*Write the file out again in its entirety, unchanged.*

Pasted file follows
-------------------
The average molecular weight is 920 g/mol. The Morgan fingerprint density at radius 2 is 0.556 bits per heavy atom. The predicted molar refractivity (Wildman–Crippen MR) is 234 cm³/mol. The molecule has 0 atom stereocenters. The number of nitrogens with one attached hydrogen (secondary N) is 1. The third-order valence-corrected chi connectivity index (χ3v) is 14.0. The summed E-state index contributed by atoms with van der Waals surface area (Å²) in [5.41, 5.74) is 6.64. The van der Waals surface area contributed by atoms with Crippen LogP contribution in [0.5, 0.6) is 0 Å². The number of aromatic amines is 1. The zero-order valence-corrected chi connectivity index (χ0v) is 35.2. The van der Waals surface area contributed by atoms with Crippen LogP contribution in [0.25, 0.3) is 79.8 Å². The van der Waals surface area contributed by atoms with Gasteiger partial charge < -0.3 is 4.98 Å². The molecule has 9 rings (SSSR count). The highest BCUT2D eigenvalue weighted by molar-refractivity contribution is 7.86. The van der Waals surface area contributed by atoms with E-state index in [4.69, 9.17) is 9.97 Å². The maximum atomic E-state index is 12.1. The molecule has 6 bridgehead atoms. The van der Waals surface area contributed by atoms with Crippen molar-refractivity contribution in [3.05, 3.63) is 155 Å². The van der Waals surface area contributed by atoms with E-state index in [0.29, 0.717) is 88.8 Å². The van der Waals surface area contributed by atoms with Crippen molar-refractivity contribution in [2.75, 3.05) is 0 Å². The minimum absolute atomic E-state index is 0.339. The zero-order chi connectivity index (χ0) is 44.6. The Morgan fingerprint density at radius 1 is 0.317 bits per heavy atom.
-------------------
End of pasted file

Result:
The average molecular weight is 920 g/mol. The Morgan fingerprint density at radius 2 is 0.556 bits per heavy atom. The predicted molar refractivity (Wildman–Crippen MR) is 234 cm³/mol. The molecule has 0 atom stereocenters. The number of nitrogens with one attached hydrogen (secondary N) is 1. The third-order valence-corrected chi connectivity index (χ3v) is 14.0. The summed E-state index contributed by atoms with van der Waals surface area (Å²) in [5.41, 5.74) is 6.64. The van der Waals surface area contributed by atoms with Crippen LogP contribution in [0.5, 0.6) is 0 Å². The number of aromatic amines is 1. The zero-order valence-corrected chi connectivity index (χ0v) is 35.2. The van der Waals surface area contributed by atoms with Crippen LogP contribution in [0.25, 0.3) is 79.8 Å². The van der Waals surface area contributed by atoms with Gasteiger partial charge < -0.3 is 4.98 Å². The molecule has 9 rings (SSSR count). The highest BCUT2D eigenvalue weighted by molar-refractivity contribution is 7.86. The van der Waals surface area contributed by atoms with E-state index in [4.69, 9.17) is 9.97 Å². The maximum atomic E-state index is 12.1. The molecule has 6 bridgehead atoms. The van der Waals surface area contributed by atoms with Crippen molar-refractivity contribution in [3.05, 3.63) is 155 Å². The van der Waals surface area contributed by atoms with E-state index in [0.29, 0.717) is 88.8 Å². The van der Waals surface area contributed by atoms with Crippen molar-refractivity contribution in [2.75, 3.05) is 0 Å². The minimum absolute atomic E-state index is 0.339. The zero-order chi connectivity index (χ0) is 44.6. The Morgan fingerprint density at radius 1 is 0.317 bits per heavy atom.